What is a Hysteroscopy?

If you’re experiencing issues such as severely heavy periods, unusual vaginal bleeding, post-menopausal bleeding, unexplained pelvic pain, repeated miscarriages, or difficulty getting pregnant, a hysteroscopy can be performed to diagnose your condition. This procedure is minimally invasive and can be performed either in the office or in an operating room. 

Modern Women's Health Gynecology & Aesthetics

How a Hysteroscopy Works

During a hysteroscopy, the doctor will use a hysteroscope — a long, thin telescope with a light and camera at the end. The camera’s images will appear on a monitor so that the doctor can see inside the uterine cavity. The hysteroscope is inserted through the cervix into the uterus to allow the doctor to check out the shape and lining of the uterus and to search for fibroids and polyps. 

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What to Expect During the Procedure

A hysteroscopy will be performed with the patient either under local or general anesthesia, and often in the office. The hysteroscope will be inserted into the uterus through the cervix. Sterile fluid will be used to distend the uterus for better visualization of the uterine cavity. 

Once the uterine cavity has been investigated, different conditions such as fibroids, heavy menstrual bleeding, and polyps can be addressed by using different instruments, which are also inserted through the hysteroscope.


Because no abdominal incision is created, there is minimal discomfort after the procedure. Patients typically go home after their appointment, but may experience common side effects including abdominal pain, cramping, vaginal bleeding, nausea, or lightheadedness.

Although the majority of patients are able to go back to work within 1-2 days, there are some restrictions. Exercise, sexual intercourse, and placing anything inside the vagina (even tampons) should be avoided for two weeks.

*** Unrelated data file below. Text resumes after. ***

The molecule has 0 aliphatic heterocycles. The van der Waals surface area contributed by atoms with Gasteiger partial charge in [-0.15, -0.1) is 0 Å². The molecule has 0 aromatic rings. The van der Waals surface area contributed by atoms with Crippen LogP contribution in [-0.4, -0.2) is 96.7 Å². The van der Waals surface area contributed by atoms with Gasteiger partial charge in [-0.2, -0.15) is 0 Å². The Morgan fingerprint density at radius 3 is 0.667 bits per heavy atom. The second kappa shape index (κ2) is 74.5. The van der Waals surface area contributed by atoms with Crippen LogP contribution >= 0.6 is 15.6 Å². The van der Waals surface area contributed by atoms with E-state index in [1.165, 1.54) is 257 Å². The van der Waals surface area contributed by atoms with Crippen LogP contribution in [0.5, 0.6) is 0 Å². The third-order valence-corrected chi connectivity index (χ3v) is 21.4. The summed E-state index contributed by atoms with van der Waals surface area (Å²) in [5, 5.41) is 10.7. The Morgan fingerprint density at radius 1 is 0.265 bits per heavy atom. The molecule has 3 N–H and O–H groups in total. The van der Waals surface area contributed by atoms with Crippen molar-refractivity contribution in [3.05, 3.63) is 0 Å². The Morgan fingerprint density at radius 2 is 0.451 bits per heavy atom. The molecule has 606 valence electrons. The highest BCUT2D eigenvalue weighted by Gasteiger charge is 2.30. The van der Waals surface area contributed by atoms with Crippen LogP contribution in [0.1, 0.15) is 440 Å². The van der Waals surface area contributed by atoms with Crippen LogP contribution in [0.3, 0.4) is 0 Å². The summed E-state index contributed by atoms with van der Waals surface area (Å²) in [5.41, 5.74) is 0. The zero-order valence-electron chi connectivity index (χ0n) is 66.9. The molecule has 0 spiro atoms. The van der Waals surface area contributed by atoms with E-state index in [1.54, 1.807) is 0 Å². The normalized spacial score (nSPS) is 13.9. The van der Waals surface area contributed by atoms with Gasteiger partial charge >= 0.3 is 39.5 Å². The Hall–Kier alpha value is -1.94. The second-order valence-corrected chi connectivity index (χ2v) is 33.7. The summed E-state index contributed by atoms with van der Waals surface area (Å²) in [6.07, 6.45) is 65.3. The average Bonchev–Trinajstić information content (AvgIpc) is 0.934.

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Hysteroscopies and/or Endometrial Ablation

Endometrial ablation can be an alternative to a hysterectomy for patients who struggle with heavy and irregular bleeding of the uterus. This procedure destroys the lining of the uterus using either heat or an electric current, making it so that the lining can never return. This is an outpatient surgery that makes an excellent option for many women; however, it’s not right for everyone. 

This is why a consultation is necessary. For those who do undergo an endometrial ablation, the heavy bleeding is often significantly improved. Endometrial ablation is not a form of contraception, and is a contraindication to pregnancy. The endometrial ablation device that Dr. Jukes uses most often is Minerva®, and then secondly, Novasure®

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Why Choose Modern Women’s Health?

At Modern Women’s Health, we develop warm, professional relationships with each of our patients, and we offer services based on cutting-edge science and research in both feminine medicine and aesthetics. Our focus is on the overall wellness of women, and we are a team of female providers for female needs. 

Founded by board-certified gynecologist Dr. Lisa Jukes, a highly regarded figure in her professional community, Modern Women’s Health is a modern and sophisticated one-stop-shop for women. It’s also one of the top gynecology and women’s practices in Texas.

Our mission is to provide comprehensive health services for women and their families all in one place. Patients of any age can get the attention they deserve for their gynecological needs, aesthetic treatments, and general wellness concerns.

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